I would be interested to hear the author’s take on her own books. I think there is an element of reflection throughout the series and that Tris, Four, and the others all represent something, or someone.
Overall: 4 of 5 stars. definitely a must read and a must-read in cahoots with the WHOLE series. I do not recommend reading any of this without starting from the beginning or it does not make any sense.
Last year I had the fortune of taking two Old Testament classes from one of the most prestigious scholars in the field and the author of this book. Immanuel in Our Place is a book looking at the Sacred elements of the Israelite’s worship in the Old Testament. Tremper reviews the set aside spaces, acts and how these connect to the Christian understanding of faith and worship.
Theologically it is an excellent book. I know for me personally I struggled with hearing about the Jewish worship and teachings of the Old Testament and having a hard time figure out why every Jew wasn’t a follower of Christ. This book 1) helped me bring that in perspective and 2) enlightened me on what items were not. The descriptions and structure is also very easy to understand even if one has no knowledge of Jewish practices. It’s also a reasonable length so good for a plane ride or a vacation read.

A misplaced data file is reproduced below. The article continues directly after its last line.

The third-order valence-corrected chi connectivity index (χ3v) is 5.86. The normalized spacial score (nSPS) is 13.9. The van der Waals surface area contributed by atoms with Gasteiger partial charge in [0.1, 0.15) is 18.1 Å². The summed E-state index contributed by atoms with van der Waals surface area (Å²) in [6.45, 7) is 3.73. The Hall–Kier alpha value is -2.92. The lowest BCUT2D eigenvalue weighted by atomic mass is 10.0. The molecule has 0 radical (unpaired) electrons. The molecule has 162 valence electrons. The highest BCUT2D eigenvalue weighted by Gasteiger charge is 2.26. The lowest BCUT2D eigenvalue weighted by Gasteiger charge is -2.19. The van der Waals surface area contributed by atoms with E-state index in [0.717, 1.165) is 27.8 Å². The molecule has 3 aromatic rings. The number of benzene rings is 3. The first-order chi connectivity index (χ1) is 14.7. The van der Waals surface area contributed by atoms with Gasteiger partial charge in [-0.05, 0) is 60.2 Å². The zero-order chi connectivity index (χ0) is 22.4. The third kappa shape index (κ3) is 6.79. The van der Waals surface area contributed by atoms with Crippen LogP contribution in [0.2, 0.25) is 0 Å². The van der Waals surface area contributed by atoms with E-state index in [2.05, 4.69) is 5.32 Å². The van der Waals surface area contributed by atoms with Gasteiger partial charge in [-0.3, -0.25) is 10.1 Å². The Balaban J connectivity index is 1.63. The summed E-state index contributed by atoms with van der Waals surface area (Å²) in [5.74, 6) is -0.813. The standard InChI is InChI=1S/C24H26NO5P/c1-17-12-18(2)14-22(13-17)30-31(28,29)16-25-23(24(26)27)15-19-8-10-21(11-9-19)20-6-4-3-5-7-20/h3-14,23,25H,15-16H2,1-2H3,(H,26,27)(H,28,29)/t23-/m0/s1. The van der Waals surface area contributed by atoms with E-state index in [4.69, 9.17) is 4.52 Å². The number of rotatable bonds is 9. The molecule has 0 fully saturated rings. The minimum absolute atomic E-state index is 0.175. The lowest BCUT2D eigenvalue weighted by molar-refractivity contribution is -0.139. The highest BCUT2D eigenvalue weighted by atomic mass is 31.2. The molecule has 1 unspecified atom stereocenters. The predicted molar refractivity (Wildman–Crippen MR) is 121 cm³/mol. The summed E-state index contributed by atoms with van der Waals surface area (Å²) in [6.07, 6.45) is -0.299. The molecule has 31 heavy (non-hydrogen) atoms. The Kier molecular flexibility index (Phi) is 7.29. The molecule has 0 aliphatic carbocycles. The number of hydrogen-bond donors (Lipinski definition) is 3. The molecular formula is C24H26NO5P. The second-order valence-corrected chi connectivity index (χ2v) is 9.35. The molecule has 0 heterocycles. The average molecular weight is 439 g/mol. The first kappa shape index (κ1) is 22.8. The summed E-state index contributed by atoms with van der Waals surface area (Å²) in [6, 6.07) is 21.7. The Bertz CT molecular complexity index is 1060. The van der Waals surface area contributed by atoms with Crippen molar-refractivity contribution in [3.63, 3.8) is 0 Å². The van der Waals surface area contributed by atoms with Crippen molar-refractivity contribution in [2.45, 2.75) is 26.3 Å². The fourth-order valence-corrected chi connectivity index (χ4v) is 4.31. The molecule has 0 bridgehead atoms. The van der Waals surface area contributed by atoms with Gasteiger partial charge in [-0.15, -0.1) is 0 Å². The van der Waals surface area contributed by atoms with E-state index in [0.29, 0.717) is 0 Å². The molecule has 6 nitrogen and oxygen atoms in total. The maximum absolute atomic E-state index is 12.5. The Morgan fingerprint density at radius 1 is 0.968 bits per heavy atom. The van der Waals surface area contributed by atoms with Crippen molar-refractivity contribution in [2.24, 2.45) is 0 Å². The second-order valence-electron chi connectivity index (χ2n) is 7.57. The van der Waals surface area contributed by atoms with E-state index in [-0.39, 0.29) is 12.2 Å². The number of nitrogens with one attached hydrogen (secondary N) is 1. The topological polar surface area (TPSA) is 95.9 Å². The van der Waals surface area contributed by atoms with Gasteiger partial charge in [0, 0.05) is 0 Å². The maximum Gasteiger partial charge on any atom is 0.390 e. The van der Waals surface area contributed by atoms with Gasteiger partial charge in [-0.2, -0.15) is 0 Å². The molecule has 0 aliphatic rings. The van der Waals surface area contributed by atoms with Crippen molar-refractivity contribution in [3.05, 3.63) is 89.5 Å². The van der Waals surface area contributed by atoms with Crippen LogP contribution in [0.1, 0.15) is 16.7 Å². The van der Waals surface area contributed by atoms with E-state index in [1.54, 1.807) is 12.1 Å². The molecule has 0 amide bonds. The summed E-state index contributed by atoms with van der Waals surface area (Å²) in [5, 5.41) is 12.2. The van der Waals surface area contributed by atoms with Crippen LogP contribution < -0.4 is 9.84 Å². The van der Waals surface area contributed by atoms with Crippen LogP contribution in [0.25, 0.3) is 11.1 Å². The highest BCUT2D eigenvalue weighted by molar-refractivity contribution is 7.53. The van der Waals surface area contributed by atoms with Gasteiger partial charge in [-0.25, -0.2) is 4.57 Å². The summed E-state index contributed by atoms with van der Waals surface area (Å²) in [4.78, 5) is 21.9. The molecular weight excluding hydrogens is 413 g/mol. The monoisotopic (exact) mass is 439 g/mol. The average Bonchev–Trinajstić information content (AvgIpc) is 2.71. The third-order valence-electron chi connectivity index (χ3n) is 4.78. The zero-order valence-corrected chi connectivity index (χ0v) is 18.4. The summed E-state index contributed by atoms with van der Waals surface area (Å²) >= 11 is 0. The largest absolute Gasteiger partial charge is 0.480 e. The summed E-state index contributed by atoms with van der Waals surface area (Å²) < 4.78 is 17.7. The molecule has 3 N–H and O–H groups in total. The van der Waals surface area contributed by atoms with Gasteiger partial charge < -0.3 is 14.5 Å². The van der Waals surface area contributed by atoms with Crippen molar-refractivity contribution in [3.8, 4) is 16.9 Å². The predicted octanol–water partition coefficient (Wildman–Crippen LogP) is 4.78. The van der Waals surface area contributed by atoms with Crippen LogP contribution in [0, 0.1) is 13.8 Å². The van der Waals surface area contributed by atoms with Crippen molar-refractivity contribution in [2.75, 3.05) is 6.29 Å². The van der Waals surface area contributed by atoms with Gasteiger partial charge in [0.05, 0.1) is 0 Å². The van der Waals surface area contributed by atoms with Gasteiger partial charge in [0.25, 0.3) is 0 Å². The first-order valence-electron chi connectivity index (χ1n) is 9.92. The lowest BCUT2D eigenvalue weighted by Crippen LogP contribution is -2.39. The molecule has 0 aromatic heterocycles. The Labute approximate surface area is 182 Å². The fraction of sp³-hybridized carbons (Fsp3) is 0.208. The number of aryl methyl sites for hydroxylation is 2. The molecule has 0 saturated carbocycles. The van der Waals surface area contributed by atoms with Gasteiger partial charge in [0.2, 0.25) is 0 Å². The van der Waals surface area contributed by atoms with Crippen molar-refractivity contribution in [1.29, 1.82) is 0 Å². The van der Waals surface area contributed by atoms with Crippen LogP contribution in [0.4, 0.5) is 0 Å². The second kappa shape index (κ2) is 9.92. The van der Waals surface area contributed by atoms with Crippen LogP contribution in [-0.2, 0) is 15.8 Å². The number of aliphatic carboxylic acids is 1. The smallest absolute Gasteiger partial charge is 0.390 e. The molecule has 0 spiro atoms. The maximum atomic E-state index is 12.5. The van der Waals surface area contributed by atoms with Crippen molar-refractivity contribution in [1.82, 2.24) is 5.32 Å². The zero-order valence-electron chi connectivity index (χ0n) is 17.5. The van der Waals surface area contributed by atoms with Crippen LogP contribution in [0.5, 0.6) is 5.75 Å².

Practical wise–Tremper provides not only questions at the end of chapters for a study group format, but also travels through each “sacred” element first through the Hebrew Bible Narrative and then through the Christian narrative. One can see the importance for Christians of understanding Israel’s understanding of the Sacred and it also helps explains the important of Christ’s salvation & work.
Definitely check it out!